IDEAS home Printed from
   My bibliography  Save this paper

Consumer Behavior and the Stickiness of Credit Card Interest Rates


  • Paul S. Calem
  • Loretta J. Mester


During several episodes of declining or rising interest rate changes in the 1980s and 1990s, credit card rates changed little. At the same time, credit cards consistently earned higher returns than most other bank products. Ausenbel (1991) argues the reason is that the industry deviates from a perfectly competitive model because consumers do not conform to the behavioral assumptions of perfect competition. Using data from the Federal Reserve's 1989 Survey of Consumer Finances, the authors provide specific evidence about consumer behavior. The analysis suggests that the three factors cited by Ausenbel - search costs, switch costs, and adverse selection problems for individual firms who change rates - has contributed to the observed performances in the credit market. The paper advances two theoretical arguments supporting the contention that credit card issuers face adverse selection problems. The authors find that credit card indebtedness is universally related to an individual's pro-pensity to comparison shop for terms. Consumers with substantial search costs tend to have big balances. Card issuers face an adverse selection problem induced by search costs. The authors find no evidence consumers underestimate their propensity to borrow. The authors find that households with larger balances are more likely to have experienced payment problems. These findings are evidence of adverse selection induced by switch costs. Thus, the authors' empirical findings support the view that competition in the credit card market is imperfect. These findings confirm bankers' arguments that credit card rates are sticky because consumers are not responsive to rate cuts. The authors' findings cast doubt on the efficacy of Fair Credit Disclosure regulations. To the extent that imperfect competition has been due to consumers' switch costs, their unwillingness to devote time to search, and associated adverse selection problems, market performance cannot be improved through increased disclosure. The authors' findings suggest focus on policies that reduce switch costs.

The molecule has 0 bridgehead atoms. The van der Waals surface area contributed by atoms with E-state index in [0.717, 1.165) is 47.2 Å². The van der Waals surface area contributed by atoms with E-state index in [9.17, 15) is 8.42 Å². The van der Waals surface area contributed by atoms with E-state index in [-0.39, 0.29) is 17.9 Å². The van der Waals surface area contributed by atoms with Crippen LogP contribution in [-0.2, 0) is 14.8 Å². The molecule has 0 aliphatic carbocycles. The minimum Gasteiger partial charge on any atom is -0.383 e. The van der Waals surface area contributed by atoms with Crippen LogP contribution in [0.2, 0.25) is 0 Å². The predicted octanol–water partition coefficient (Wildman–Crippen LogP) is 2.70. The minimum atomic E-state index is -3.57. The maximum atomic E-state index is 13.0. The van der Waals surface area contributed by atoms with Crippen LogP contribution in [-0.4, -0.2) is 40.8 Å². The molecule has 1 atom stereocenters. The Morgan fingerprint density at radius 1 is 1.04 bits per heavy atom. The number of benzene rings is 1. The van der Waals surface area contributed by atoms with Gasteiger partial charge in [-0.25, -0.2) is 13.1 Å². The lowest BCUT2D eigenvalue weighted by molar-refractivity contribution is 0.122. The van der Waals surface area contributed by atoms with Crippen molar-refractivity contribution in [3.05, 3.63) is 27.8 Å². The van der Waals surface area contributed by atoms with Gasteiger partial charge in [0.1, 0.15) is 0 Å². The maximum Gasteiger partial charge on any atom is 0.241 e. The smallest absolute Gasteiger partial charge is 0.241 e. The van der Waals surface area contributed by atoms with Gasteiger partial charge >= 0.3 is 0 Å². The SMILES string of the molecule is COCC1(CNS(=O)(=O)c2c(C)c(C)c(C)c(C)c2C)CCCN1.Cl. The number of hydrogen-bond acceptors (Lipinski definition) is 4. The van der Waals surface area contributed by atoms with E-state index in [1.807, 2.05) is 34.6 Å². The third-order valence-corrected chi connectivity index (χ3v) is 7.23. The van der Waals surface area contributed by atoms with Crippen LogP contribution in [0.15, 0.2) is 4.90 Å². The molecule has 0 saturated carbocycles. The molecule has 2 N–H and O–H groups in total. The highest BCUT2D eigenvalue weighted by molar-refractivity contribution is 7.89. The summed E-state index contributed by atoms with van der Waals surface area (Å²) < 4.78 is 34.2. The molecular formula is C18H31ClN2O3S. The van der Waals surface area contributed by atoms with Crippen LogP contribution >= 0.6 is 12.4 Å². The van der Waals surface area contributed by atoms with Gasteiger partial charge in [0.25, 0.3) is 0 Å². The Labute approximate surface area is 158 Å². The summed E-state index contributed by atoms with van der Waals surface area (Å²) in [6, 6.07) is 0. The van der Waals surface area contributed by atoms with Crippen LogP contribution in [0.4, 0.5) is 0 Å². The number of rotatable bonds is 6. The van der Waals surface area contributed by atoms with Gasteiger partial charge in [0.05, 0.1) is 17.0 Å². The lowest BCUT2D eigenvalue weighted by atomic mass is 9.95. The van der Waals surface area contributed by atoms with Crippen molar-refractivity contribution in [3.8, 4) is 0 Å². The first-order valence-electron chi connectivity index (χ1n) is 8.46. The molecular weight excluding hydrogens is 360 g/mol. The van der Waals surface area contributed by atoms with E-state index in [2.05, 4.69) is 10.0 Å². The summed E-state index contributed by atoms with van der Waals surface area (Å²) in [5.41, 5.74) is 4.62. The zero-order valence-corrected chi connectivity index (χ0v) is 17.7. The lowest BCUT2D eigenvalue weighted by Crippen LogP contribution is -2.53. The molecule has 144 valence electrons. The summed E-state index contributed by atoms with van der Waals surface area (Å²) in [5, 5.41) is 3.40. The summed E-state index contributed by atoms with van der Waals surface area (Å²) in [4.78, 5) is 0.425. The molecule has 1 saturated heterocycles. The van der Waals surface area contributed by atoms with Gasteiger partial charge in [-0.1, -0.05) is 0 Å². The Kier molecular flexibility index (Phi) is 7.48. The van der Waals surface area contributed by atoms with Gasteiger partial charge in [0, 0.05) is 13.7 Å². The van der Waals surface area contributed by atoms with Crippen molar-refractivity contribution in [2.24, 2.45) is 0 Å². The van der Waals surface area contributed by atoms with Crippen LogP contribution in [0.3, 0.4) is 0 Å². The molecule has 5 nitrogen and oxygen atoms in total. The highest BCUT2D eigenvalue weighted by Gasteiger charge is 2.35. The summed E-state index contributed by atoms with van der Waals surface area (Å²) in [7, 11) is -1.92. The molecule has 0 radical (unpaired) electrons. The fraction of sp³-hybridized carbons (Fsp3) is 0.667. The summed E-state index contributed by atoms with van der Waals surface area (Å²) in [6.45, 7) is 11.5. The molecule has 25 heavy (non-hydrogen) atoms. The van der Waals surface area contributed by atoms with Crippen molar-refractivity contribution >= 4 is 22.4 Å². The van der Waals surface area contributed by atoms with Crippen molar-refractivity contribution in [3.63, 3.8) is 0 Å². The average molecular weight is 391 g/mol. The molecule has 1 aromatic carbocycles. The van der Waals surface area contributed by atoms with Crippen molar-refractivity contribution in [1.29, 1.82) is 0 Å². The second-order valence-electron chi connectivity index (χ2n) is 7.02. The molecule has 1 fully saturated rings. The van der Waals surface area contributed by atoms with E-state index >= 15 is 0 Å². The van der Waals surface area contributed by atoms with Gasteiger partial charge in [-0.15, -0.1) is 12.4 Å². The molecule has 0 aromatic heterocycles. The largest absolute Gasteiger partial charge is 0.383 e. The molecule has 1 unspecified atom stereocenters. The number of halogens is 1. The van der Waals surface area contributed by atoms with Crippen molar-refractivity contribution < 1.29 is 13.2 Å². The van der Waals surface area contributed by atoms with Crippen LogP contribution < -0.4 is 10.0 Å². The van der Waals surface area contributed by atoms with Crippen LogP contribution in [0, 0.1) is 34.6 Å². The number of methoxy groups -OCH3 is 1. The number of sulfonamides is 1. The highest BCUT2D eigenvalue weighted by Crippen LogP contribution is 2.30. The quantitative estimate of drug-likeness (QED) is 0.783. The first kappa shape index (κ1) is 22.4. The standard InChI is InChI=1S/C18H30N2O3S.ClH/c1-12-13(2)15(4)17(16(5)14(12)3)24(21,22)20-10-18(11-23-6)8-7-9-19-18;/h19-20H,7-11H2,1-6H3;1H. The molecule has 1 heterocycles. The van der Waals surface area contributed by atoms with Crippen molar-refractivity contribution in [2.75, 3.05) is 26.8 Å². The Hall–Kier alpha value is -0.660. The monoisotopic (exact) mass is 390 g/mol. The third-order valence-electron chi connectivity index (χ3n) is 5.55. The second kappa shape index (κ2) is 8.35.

Suggested Citation

  • Paul S. Calem & Loretta J. Mester, 1994. "Consumer Behavior and the Stickiness of Credit Card Interest Rates," Center for Financial Institutions Working Papers 94-14, Wharton School Center for Financial Institutions, University of Pennsylvania.
  • Handle: RePEc:wop:pennin:94-14 Note: This paper is only available in hard copy

    Download full text from publisher

    To our knowledge, this item is not available for download. To find whether it is available, there are three options:
    1. Check below whether another version of this item is available online.
    2. Check on the provider's web page whether it is in fact available.
    3. Perform a search for a similarly titled item that would be available.

    Other versions of this item: